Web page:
If you’ve set up an estate plan, your goal was to establish a clear legacy and keep things straightforward for your heirs. But if your wishes and priorities have shifted over time, it’s wise to review your plan to address any obstacles that could impede the transfer of your assets. Here are some pitfalls to watch out for, and ways to make things easier for the ones you love.
Outdated account titles (e.g., joint tenants with right of survivorship) and beneficiary designations can be surprisingly problematic, says Rande Spiegelman, vice president of financial planning at the Schwab Center for Financial Research. When this information is incorrect, your heirs may not get the assets you intended—sometimes even overriding the wording of your will or trust. “Review your account titling and beneficiary designations anytime there is a major change in your life, such as a birth, death or marriage in the family,” Rande says. Additionally, Rande recommends reviewing your accounts and beneficiary designations every three to five years—along with your entire estate plan—to ensure all documents reflect your wishes, regardless of any new life events.
In addition to account titling and beneficiary designations, a revocable living trust is another way to avoid the unwieldy and costly probate process, because your assets technically belong to the trust—even while you’re still alive. After creating and funding the trust (by changing the title of your accounts and other assets into the name of the trust), you should create a “pour-over will,” Rande says, which states that assets not otherwise devised by your will should be transferred to the trust upon your death. And finally, be sure to name a successor trustee (in case you or another original trustee cannot fulfill the duties). These steps will reduce the likelihood of your estate going into probate.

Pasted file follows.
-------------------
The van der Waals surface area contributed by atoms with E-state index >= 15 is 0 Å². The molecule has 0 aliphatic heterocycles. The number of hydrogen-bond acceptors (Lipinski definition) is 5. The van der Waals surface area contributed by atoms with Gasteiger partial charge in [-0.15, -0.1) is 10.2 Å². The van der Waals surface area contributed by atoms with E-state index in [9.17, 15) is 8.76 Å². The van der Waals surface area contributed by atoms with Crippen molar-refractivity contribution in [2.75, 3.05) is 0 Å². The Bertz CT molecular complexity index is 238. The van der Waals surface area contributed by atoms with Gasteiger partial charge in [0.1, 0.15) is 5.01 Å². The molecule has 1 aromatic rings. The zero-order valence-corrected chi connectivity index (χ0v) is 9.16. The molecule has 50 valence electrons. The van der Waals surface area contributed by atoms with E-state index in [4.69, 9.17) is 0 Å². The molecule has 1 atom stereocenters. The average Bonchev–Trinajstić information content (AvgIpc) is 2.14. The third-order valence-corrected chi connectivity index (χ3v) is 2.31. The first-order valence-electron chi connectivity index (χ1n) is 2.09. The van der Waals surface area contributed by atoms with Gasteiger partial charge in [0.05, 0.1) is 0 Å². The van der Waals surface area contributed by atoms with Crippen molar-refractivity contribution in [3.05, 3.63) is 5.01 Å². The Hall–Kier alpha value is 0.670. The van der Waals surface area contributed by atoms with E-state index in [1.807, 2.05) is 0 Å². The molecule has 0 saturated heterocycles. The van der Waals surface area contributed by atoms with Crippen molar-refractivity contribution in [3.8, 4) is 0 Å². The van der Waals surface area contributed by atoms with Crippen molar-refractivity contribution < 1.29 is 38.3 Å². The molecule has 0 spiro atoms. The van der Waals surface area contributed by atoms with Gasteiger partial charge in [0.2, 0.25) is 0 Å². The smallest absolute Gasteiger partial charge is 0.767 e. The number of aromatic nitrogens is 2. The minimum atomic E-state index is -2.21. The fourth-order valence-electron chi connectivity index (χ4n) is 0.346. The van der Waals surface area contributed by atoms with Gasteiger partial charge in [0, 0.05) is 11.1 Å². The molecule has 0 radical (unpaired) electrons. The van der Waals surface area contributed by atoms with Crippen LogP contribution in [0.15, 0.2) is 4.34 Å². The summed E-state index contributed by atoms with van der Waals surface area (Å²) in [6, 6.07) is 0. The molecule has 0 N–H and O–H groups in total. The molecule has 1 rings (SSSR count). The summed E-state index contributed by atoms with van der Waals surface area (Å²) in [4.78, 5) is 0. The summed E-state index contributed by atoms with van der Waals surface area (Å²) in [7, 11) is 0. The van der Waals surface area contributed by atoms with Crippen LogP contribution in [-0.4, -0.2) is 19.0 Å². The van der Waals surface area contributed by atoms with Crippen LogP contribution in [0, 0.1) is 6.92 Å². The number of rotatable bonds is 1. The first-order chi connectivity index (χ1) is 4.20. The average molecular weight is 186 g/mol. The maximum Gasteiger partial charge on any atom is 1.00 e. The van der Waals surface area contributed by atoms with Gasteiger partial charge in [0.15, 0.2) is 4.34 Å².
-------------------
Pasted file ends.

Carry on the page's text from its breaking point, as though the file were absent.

If you don’t have a surviving spouse, you may be tempted to choose one of your children or another close relative as the executor of your estate (and/or successor trustee of your revocable living trust). However, consider all of your options first. Your executor must complete a broad range of tasks to settle your estate, so you want someone who is competent, able and willing to take on the job, Rande says. “Discuss your wishes and goals for the distribution of your estate with any prospects first, before naming a nonspousal executor,” he says. If the executor you have in mind lacks the time, expertise, interest, impartiality or ability to serve, consider asking your accountant or attorney instead—or hiring someone from your financial firm’s estate-planning department.
As of 2016, individuals can exclude up to $5.45 million from of their estates from the IRS, and married couples can exclude $10.9 million. But state taxes on inherited wealth can be assessed on estates worth as little as $675,000 in New Jersey, for example. “If you live in a state that imposes its own estate or inheritance taxes, it can make sense to begin transferring assets during your lifetime,” Rande says. He suggests working with an estate-planning attorney and a CPA to set up a strategy that accounts for potential state taxes.
Discretion may provide family harmony in many cases, but, according to Rande, it’s still wise to be candid about your estate plan. “It’s generally a good idea to communicate as much as you comfortably can about your plans for your estate while you’re still living,” he says. While this can be an uncomfortable conversation, disclosing your wishes to your spouse, children or other heirs can help them adjust their expectations—thus reducing the likelihood of confusion, conflicts or legal battles down the road. Rande adds that in some situations, it may make sense to have the family attorney explain the estate documents to potential heirs and beneficiaries and answer any questions they may have.
Even if you feel confident about your estate plan, it’s wise to review it for any wrinkles that could prevent the smooth execution of your wishes.